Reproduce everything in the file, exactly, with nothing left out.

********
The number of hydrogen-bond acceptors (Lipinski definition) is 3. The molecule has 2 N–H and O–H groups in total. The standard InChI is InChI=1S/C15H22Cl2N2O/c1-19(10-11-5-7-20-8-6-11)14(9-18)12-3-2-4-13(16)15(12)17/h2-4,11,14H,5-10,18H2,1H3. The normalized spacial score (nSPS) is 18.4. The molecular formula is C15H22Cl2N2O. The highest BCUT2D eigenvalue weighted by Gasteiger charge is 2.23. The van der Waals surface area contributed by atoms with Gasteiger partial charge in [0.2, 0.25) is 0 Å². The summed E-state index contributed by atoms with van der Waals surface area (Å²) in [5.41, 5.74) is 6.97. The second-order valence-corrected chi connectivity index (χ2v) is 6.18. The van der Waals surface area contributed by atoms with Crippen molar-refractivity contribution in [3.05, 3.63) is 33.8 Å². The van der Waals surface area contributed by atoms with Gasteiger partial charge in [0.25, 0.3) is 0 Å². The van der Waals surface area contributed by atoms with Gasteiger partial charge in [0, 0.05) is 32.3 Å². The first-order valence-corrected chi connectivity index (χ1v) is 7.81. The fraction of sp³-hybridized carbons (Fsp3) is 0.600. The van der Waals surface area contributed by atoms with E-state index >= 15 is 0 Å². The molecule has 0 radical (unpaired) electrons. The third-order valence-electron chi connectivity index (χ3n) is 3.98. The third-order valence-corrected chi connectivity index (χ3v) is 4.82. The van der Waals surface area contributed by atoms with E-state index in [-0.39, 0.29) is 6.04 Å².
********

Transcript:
The number of hydrogen-bond acceptors (Lipinski definition) is 3. The molecule has 2 N–H and O–H groups in total. The standard InChI is InChI=1S/C15H22Cl2N2O/c1-19(10-11-5-7-20-8-6-11)14(9-18)12-3-2-4-13(16)15(12)17/h2-4,11,14H,5-10,18H2,1H3. The normalized spacial score (nSPS) is 18.4. The molecular formula is C15H22Cl2N2O. The highest BCUT2D eigenvalue weighted by Gasteiger charge is 2.23. The van der Waals surface area contributed by atoms with Gasteiger partial charge in [0.2, 0.25) is 0 Å². The summed E-state index contributed by atoms with van der Waals surface area (Å²) in [5.41, 5.74) is 6.97. The second-order valence-corrected chi connectivity index (χ2v) is 6.18. The van der Waals surface area contributed by atoms with Crippen molar-refractivity contribution in [3.05, 3.63) is 33.8 Å². The van der Waals surface area contributed by atoms with Gasteiger partial charge in [0.25, 0.3) is 0 Å². The van der Waals surface area contributed by atoms with Gasteiger partial charge in [0, 0.05) is 32.3 Å². The first-order valence-corrected chi connectivity index (χ1v) is 7.81. The fraction of sp³-hybridized carbons (Fsp3) is 0.600. The van der Waals surface area contributed by atoms with E-state index >= 15 is 0 Å². The molecule has 0 radical (unpaired) electrons. The third-order valence-electron chi connectivity index (χ3n) is 3.98. The third-order valence-corrected chi connectivity index (χ3v) is 4.82. The van der Waals surface area contributed by atoms with E-state index in [-0.39, 0.29) is 6.04 Å².